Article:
A recent review of research studies in the UK on the relationship between school funding and student achievement adds to the weight of evidence that the Gonski school funding model is on the right track. The review found evidence that increasing school resources in England improves results and that more targeted spending benefits students from disadvantaged backgrounds.
…..this research suggests that increasing school expenditure improves attainment and that it is more beneficial for disadvantaged groups (at least on average). It suggests that targeting resources on disadvantaged groups might be beneficial for helping to reduce inequality in educational outcomes. [Machin, McNally & Wyness 2013: 157]
The finding counters criticisms that the Gonski approach is a waste of taxpayer funds because more spending on schools does not increase student results.
The study is published in the latest issue of the academic journal Education Research. It is a comparative review of research on education reforms in England, Wales, Scotland and Northern Ireland, including analysis of differences in school funding and achievement in the regions. It reviews several studies.
Two studies have evaluated the relationship between expenditure and student attainment in secondary school based on outcomes at age 14 and 16 [Levăcić et al. 2005; Jenkins, Levăcić, and Vignoles 2006]. They looked at outcomes at age 14 and 16. Both studies find a positive effect of increased expenditure on student performance.
Another study examined the Excellence in Cities programme for English secondary schools in the early 2000s [Machin, McNally & Meghir 2004, 2010]. In this programme, schools in disadvantaged, mainly urban, areas of England were given extra resources to try to improve standards. The study found evidence of small average effects of additional resources on mathematics results but not for English.
There have been two recent papers about the effects of school expenditure in primary schools. One covered the years 2002 to 2007 when there was a large increase in school expenditure in England and found evidence of a consistently positive effect of expenditure across subjects [Holmlund, McNally & Viarengo 2010]. The effect was bigger than that found for secondary schools.
The other study examined schools in urban areas where there are more disadvantaged children than the national average [Gibbons, McNally & Viarengo 2011]. The analysis makes use of the fact that closely neighbouring schools with similar characteristics can receive very different levels of core funding if they are in different education authorities. The study shows that the expenditure difference between schools on either side of local authority boundaries leads to a large differential in pupil achievement at the end of primary school. For example, for an extra £1000 of spending, the effect is equivalent to moving 19 per cent of students currently achieving the target grade in maths to the top grade and moving 31 per cent of students currently below the target grade to the target grade.
All the studies except one found that the effects of increased expenditure are substantially higher for economically disadvantaged students. The studies looking at resource effects for primary schools found that the effects are substantially higher for economically disadvantaged students. Two of the three secondary school studies also found that resource effects are higher for disadvantaged students. On the basis of these results, the review concludes that:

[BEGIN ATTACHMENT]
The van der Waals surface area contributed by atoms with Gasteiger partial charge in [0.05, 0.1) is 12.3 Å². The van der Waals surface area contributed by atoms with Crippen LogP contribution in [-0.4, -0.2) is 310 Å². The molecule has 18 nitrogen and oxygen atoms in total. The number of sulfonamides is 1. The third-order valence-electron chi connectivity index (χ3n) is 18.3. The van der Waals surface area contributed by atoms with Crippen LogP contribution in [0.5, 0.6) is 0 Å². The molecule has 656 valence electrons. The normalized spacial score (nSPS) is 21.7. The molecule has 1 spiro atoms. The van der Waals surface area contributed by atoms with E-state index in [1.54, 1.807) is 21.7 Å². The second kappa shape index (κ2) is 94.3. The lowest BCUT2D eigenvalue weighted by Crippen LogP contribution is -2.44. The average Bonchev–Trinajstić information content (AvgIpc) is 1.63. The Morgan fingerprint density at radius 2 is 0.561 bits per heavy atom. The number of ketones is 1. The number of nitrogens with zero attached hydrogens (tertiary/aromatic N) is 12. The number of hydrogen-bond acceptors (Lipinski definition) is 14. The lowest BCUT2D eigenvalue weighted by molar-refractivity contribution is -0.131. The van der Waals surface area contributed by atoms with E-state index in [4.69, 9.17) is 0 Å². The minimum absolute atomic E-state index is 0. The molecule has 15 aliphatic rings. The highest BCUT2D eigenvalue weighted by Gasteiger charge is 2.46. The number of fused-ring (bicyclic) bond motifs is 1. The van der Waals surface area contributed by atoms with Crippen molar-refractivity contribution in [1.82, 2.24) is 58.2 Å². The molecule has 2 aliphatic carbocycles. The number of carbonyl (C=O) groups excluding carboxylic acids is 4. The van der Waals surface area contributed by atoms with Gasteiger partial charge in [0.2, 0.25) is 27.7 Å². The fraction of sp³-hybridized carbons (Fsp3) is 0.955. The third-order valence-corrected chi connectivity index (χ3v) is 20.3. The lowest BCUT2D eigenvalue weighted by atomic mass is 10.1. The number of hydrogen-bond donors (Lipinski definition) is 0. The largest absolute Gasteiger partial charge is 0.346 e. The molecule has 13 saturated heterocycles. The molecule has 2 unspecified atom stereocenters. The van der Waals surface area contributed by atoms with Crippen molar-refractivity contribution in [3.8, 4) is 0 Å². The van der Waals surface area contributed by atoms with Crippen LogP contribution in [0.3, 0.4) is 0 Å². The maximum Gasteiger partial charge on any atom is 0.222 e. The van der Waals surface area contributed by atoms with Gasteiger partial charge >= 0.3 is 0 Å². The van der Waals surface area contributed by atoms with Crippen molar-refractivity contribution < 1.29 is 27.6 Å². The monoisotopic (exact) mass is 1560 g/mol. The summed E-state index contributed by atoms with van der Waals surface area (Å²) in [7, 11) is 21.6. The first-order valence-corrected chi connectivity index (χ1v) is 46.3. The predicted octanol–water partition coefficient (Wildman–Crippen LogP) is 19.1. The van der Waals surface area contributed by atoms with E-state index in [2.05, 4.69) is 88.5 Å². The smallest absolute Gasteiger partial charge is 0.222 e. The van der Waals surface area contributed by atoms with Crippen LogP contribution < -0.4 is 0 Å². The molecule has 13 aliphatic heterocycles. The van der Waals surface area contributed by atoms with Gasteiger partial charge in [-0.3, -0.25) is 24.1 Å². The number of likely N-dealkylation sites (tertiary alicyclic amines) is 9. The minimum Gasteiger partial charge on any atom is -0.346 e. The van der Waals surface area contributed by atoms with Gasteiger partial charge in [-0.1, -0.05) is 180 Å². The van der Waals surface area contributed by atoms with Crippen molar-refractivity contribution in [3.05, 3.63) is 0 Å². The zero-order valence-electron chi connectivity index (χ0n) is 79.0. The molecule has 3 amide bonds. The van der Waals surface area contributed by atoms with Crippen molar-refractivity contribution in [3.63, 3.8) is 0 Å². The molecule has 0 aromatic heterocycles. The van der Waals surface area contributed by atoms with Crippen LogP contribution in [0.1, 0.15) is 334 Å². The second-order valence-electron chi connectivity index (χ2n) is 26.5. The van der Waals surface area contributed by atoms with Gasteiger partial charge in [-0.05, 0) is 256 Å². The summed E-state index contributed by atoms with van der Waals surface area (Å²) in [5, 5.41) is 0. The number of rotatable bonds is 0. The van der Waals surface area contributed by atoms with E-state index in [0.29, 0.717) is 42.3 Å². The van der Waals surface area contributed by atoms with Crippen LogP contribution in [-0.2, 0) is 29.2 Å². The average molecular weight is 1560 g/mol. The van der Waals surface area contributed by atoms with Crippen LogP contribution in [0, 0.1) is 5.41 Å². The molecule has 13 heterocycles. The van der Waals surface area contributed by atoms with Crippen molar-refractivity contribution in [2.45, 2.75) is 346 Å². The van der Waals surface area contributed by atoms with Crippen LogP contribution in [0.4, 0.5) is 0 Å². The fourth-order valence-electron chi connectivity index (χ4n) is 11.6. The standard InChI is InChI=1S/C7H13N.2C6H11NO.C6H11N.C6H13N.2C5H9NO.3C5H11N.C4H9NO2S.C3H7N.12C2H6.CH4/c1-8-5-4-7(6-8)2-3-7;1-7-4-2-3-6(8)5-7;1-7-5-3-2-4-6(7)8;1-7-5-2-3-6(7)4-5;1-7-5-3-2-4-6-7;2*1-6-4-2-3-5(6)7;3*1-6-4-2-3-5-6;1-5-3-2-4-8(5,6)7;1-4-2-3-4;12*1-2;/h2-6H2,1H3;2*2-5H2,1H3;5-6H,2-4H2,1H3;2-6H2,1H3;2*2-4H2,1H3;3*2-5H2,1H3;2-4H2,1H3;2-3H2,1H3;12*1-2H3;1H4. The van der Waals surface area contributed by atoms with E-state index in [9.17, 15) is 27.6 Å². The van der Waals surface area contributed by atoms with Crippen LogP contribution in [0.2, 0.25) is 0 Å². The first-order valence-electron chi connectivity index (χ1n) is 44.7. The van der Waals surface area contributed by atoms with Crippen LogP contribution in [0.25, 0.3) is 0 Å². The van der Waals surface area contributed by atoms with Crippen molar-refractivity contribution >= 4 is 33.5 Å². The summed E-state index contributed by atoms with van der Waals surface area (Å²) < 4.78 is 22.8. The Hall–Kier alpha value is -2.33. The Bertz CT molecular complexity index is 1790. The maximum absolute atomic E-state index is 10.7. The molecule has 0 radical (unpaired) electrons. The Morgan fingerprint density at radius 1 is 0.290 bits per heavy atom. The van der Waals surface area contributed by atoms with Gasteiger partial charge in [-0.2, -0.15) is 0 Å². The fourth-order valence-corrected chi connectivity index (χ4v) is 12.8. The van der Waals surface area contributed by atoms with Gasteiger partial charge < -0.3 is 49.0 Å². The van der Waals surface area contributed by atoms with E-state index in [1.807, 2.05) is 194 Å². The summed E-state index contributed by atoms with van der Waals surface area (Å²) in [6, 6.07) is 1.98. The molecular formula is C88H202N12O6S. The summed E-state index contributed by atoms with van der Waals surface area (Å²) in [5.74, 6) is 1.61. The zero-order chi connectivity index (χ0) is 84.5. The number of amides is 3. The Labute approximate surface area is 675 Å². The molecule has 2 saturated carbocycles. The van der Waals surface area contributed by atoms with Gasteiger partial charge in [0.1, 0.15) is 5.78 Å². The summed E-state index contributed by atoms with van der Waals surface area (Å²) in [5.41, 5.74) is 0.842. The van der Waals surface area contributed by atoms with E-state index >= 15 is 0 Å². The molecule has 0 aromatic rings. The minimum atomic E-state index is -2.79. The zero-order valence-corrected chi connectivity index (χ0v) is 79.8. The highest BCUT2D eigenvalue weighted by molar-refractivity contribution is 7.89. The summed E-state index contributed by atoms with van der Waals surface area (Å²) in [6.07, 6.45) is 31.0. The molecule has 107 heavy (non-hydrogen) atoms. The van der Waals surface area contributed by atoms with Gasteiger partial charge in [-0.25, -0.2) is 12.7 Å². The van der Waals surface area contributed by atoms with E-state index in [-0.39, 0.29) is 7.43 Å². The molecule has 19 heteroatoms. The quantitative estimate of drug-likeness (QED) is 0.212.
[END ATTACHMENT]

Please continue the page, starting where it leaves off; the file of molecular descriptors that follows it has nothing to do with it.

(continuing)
These findings are encouraging for policy because they suggest that mechanisms have been in place to ensure that disadvantaged students benefit disproportionately from increasing school resources. [p.157]
These studies give weight to the Gonski focus on increasing funding for under-resourced schools and for disadvantaged students. While the size of the actual effect on school outcomes will depend on how well the increased funding is spent, there is little prospect of significantly improving the results for low income and Indigenous students without a substantial lift in funding.
The research findings demonstrate that state governments who refuse to sign on to the Gillard funding plan are doing a major disservice to disadvantaged students. These students will benefit most from the new funding approach. Coalition governments are putting politics ahead of the education and future of these students by refusing to sign up.
Gibbons, S., S. McNally and M. Viarengo 2011. Does Additional Spending Help Urban Schools? An Evaluation Using Boundary Discontinuities? CEE Discussion Paper No. 128, London School of Economics, London.
Holmlund, H.; S. McNally and M. Viarengo 2010. Does Money Matter for Schools? Economics of Education Review, 29 (6): 1154–64.
Jenkins, A.; R. Levačić and A. Vignoles 2006. Estimating the Relationship Between School Resources and Pupil Attainment at GCSE, Research Report RR727, Department for Education and Skills, London.
Levačić, R.; A. Jenkins; A. Vignoles; F. Steele and R. Allen 2005. Estimating the Relationship Between School Resources and Pupil Attainment at Key Stage 3, Research Report RR679, Department for Education and Skills.
Machin, S.; S. McNally and C. Meghir 2010. Resources and Standards in Urban Schools, Journal of Human Capital, 4 (4): 365–393.
Machin, S.; S. McNally and C. Meghir 2004. Improving Pupil Performance in English Secondary Schools: Excellence in Cities. Journal of the European Economics Association, 2 (2-3): 396–405.
Machin, S.; S. McNally and G. Wyness 2013. Educational Attainment across the UK Nations: Performance, Inequality and Evidence, Educational Research, 55 (2): 139-164.